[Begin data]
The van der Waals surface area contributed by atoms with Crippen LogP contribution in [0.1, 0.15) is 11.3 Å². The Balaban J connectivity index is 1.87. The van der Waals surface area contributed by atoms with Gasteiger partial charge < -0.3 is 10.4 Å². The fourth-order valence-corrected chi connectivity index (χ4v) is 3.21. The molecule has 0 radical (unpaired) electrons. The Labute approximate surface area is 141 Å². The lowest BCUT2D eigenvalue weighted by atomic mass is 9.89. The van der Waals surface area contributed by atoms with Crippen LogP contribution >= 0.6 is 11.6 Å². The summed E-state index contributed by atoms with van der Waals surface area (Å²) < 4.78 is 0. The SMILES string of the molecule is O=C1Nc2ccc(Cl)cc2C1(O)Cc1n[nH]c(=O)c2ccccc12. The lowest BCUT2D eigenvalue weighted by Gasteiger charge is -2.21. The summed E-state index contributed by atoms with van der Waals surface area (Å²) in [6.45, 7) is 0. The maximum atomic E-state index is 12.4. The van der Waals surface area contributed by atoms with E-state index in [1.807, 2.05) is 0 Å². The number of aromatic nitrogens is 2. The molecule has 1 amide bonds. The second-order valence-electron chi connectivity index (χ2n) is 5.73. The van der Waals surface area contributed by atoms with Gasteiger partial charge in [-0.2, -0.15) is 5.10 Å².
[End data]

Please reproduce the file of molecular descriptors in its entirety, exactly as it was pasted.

The van der Waals surface area contributed by atoms with Crippen LogP contribution in [0.1, 0.15) is 11.3 Å². The Balaban J connectivity index is 1.87. The van der Waals surface area contributed by atoms with Gasteiger partial charge < -0.3 is 10.4 Å². The fourth-order valence-corrected chi connectivity index (χ4v) is 3.21. The molecule has 0 radical (unpaired) electrons. The Labute approximate surface area is 141 Å². The lowest BCUT2D eigenvalue weighted by atomic mass is 9.89. The van der Waals surface area contributed by atoms with Crippen LogP contribution >= 0.6 is 11.6 Å². The summed E-state index contributed by atoms with van der Waals surface area (Å²) < 4.78 is 0. The SMILES string of the molecule is O=C1Nc2ccc(Cl)cc2C1(O)Cc1n[nH]c(=O)c2ccccc12. The lowest BCUT2D eigenvalue weighted by Gasteiger charge is -2.21. The summed E-state index contributed by atoms with van der Waals surface area (Å²) in [6.45, 7) is 0. The maximum atomic E-state index is 12.4. The van der Waals surface area contributed by atoms with E-state index in [1.807, 2.05) is 0 Å². The number of aromatic nitrogens is 2. The molecule has 1 amide bonds. The second-order valence-electron chi connectivity index (χ2n) is 5.73. The van der Waals surface area contributed by atoms with Gasteiger partial charge in [-0.2, -0.15) is 5.10 Å².